Bajaj Finance was the top laggard in the Sensex pack, skidding over 2 per cent, followed by Kotak Bank, Nestle India, HDFC, M&M and ICICI Bank.
ONGC was the top gainer, rallying around 8 per cent. NTPC, Asian Paints, Tech Mahindra, PowerGrid and IndusInd Bank were among the other winners.
Domestic stock indices nursed losses for the third consecutive session on Thursday as a lacklustre trend in global equities and concerns over stretched valuations sparked a retreat from risky assets.
Banking and finance stocks bore the brunt of heavy selling, with HDFC twins being the top drags on the Sensex for the second day.
The 30-share BSE benchmark ended 379.14 points or 0.73 per cent lower at 51,324.69.
Similarly, the broader NSE Nifty dropped 89.95 points or 0.59 per cent to finish at 15,118.95.
Bajaj Finance was the top laggard among the Sensex constituents, declining 2.43 per cent, followed by Kotak Bank, M&M, Nestle India, HDFC, HDFC Bank and ICICI Bank.
On the other hand, ONGC was the biggest gainer, rallying 8.32 per cent. NTPC, Asian Paints, Tech Mahindra, PowerGrid and IndusInd Bank were among the other winners.
Global markets struggled amid rising crude oil prices, with inflation concerns weighing on risk sentiment.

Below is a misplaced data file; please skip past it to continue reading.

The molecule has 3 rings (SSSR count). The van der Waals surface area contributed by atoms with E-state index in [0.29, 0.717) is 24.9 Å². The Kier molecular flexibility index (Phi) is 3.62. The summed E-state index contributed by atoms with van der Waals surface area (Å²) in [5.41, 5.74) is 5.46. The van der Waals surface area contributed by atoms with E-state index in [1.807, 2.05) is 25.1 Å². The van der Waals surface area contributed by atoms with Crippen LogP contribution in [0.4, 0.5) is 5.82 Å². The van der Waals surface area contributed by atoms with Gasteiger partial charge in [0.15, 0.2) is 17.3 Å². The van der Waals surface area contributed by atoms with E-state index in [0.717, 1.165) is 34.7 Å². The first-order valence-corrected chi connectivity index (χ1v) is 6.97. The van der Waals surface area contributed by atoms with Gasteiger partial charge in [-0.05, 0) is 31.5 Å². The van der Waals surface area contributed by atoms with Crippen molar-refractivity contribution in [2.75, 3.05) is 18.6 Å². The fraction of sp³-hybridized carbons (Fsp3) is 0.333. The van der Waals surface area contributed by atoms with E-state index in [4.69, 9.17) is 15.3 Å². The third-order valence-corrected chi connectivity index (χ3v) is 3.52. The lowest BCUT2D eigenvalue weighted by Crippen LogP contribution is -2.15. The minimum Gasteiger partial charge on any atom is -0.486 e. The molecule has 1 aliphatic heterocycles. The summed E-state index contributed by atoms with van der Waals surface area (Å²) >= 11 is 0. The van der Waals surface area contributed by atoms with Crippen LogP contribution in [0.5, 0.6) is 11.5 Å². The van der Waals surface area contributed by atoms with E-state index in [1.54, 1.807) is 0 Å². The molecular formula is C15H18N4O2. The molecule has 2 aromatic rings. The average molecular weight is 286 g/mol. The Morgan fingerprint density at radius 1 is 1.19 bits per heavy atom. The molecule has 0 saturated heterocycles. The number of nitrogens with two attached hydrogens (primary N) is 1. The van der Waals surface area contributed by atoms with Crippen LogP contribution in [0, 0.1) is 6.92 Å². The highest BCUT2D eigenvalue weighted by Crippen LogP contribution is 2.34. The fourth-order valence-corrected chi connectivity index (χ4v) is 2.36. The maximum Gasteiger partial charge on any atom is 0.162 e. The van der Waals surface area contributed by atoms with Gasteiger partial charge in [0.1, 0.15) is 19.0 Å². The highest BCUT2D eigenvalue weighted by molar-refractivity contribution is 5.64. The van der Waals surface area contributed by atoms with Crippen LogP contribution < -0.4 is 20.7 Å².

"Market remained in the mood for consolidation for the third day, impacted by negative cues from Asian markets.
“Globally, markets are showing weakness due to spike in US bond yield while improving corporate earnings and continued inflow of foreign funds is providing support to the domestic market.
"Bearish rally in the market was led by private banks and auto stocks while PSU Banks continued its outperformance on hopes of privatisation," said Vinod Nair, Head of Research at Geojit Financial Services.
Sector-wise, BSE auto, bankex, finance, healthcare and telecom indices fell up to 1.35 per cent, while oil and gas, utilities, power and metal ended with gains.
Broader BSE midcap and smallcap indices outperformed benchmarks, rising as much as 0.69 per cent.
Elsewhere in Asia, Shanghai ended on a positive note, while bourses in Hong Kong, Tokyo and Seoul were in the red.
The rupee pared its initial losses to settle higher by 9 paise at 72.65 against the US dollar.
Foreign institutional investors remained net buyers in the domestic capital markets, purchasing shares worth Rs 1,008.20 crore on Wednesday, according to exchange data.
Photograph: Shailesh Andrade/Reuters